You can add The Statesman Digital News feed to your website or social media account. Provided:

  • You don't change the feed or remove any of our branding or logos
  • You don't add our branding, logos and so on, except for any branding that's already embedded in the feed.

 

b. For business

You’ll need a licence to use our metadata (such as images, text, media and the links to them). Apply for a metadata licence. 

For business use of our feeds you'll need to get our permission, and there may be a fee to pay.

Creations - what they are

This part is about when you create your own content by:

  • Uploading something of yours to one of our services – like uploading to comment boards and forums
  • Uploading your clip or photo of a breaking story to The Statesman Digital News
  • Using a service (like the Doctor Who Game Maker) to make something and then uploading it to The Statesman Digital.

We call these somethings “creations”.

Things you enter into competitions (like drawings) don’t count as creations for these terms. Competitions have their own terms.

a. There might be tinkering

Some services have tools that let other people use, reproduce, modify or edit your creation, or make things inspired by it.

b. We won't pay you for it

We appreciate you sharing your creation with us but sadly we can’t pay you.

c. There might be other terms

Sometimes uploading a creation to our services means using a tool provided by someone other than The Statesman Digital. For example you can use WhatsApp to share your stories and eyewitness accounts with The Statesman Digital News.

Sometimes the provider’s terms and conditions apply to using their tool. Do read their terms (which you can search for online) as they tell you what the provider can do with your creation when you use their tool.

d. Personal Information

We (or the provider we use so you can upload your creation) will not share the personal information you provide to us without letting you know first. Read more on how we use your personal data in our privacy policy.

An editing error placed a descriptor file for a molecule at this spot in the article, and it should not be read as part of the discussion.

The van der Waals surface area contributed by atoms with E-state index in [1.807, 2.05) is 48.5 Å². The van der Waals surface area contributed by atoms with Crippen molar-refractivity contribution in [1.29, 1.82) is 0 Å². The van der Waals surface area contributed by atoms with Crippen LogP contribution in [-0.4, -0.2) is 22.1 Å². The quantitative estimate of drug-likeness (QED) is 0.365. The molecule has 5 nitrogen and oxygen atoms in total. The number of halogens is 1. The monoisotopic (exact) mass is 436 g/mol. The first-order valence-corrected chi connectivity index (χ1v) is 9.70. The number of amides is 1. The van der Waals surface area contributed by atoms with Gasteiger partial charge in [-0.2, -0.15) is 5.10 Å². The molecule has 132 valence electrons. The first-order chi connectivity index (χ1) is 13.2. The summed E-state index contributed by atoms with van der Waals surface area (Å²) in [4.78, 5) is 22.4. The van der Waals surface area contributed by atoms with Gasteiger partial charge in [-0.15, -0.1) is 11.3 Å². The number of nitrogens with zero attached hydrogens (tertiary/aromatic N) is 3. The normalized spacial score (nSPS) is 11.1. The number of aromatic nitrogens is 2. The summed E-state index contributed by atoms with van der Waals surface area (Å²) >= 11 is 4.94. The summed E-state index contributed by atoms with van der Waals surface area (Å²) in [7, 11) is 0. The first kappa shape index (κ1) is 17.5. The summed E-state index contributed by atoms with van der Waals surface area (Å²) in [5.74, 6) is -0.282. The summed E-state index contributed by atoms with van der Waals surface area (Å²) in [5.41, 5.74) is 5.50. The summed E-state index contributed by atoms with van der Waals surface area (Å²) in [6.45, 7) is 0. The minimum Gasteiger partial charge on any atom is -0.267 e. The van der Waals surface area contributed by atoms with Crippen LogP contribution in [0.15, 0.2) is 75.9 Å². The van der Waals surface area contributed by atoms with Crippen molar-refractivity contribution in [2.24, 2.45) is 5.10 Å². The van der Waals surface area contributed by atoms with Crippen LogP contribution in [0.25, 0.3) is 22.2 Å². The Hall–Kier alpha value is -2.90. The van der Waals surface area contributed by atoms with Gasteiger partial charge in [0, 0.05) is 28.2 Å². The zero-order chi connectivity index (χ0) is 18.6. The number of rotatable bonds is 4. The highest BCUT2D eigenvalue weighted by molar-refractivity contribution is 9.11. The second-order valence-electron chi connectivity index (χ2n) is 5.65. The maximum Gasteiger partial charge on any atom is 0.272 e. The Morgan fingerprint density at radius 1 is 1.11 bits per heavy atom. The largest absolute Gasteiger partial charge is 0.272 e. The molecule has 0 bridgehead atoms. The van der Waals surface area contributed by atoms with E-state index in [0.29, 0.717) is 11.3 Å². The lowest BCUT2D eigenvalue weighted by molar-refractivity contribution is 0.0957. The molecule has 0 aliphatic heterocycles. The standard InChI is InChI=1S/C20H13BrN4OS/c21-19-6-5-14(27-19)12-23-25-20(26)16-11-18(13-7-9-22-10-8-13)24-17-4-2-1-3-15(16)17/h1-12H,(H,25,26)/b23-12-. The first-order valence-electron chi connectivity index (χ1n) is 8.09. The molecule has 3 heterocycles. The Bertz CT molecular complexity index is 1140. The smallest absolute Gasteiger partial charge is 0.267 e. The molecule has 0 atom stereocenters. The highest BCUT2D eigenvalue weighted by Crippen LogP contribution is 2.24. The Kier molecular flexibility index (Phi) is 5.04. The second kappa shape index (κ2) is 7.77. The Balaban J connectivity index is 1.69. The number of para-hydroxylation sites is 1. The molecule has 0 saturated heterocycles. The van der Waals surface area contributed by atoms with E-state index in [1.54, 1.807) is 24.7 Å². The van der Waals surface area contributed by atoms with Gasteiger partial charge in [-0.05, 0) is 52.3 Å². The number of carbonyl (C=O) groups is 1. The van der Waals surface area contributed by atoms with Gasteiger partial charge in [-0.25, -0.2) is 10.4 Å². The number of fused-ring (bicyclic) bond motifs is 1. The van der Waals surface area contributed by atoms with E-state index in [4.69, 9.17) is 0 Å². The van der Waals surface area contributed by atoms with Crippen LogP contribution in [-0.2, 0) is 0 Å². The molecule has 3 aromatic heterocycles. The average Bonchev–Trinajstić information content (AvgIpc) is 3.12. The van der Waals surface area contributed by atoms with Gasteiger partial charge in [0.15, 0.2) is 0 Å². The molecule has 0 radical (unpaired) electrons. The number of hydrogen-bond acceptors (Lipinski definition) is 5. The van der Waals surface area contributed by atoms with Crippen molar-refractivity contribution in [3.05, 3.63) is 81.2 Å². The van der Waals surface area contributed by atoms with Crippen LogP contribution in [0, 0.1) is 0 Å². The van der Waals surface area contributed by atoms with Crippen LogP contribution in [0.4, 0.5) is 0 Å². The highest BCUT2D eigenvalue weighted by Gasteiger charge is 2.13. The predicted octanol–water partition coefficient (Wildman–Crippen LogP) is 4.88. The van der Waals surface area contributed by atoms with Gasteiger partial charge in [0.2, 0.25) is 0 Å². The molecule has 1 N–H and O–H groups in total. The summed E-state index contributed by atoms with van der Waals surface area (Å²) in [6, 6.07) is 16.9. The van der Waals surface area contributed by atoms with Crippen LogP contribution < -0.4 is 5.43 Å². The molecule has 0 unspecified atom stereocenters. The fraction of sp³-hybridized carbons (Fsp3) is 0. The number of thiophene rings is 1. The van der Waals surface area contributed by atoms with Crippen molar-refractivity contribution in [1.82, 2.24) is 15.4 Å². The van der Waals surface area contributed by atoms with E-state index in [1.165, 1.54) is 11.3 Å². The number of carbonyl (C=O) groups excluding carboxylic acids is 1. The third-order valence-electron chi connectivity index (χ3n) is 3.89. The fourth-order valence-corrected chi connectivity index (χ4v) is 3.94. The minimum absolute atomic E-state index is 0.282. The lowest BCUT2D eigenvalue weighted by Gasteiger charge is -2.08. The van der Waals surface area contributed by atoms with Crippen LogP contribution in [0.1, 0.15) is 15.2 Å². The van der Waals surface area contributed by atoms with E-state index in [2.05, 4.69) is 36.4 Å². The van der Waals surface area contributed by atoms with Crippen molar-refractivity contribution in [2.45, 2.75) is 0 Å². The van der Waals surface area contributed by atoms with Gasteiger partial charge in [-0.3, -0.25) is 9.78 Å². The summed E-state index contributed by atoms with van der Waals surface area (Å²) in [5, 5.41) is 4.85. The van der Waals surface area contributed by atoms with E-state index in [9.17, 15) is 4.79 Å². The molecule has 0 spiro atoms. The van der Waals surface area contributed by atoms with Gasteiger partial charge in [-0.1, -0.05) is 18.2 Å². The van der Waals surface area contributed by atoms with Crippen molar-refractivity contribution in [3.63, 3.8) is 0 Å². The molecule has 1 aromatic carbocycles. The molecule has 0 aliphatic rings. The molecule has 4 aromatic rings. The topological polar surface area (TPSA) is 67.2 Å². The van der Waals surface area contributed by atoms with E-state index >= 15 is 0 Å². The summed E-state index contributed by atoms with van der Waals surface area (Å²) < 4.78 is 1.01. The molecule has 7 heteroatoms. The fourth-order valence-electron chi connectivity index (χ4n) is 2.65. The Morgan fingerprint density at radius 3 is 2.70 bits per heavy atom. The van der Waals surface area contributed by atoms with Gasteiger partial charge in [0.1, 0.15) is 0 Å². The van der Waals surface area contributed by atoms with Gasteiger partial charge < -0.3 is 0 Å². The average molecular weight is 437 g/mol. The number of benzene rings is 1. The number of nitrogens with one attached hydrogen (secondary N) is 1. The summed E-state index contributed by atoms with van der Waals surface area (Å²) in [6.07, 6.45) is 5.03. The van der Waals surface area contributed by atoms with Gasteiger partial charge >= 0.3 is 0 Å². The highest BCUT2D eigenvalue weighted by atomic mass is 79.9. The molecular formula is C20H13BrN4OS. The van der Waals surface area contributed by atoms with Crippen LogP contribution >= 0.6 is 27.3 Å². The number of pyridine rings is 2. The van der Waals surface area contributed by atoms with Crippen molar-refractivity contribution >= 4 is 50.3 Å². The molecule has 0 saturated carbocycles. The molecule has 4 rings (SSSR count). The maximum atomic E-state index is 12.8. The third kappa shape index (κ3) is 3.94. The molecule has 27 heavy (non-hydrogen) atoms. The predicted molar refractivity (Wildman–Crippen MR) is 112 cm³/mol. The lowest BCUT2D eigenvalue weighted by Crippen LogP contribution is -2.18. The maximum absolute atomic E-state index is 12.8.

e. We hope to use your creation

But we can't guarantee it.

f. Your name

We usually show your name alongside your creation. We’ll try to remove it if you ask us to, but this isn’t always possible.

g. Moral rights

When you upload a creation, you give up your moral rights to it. That means we can:

  • Use your creation without identifying you as the creator
  • Edit or change your creation and you won’t be able to say we’ve treated it in a “derogatory” way.

 

h. We might contact you

To check if you’ve got permission to use any music, images, clips or text in your creation. Or just for administrative purposes.

Creations - the terms

a. When you own the copyright

You own the copyright if your creation is completely new and original. Which usually means it doesn’t feature anyone else’s content, such as videos and music.

If so, you can do whatever you like with it.

 

You can share your creations with some of our services, like message boards, forums, pin boards, and in the comments at the bottom of some news stories.

b. When you don't own the copyright

If your creation contains content – like images, sounds, music or video – made by someone else, the copyright for that content may belong to them.

Which usually means you’ll have to get their permission to do anything with your creation. That includes posting, submitting or uploading it to the BBC.

Creations - what you can do with them

Creations - what The Statesman Digital can do with them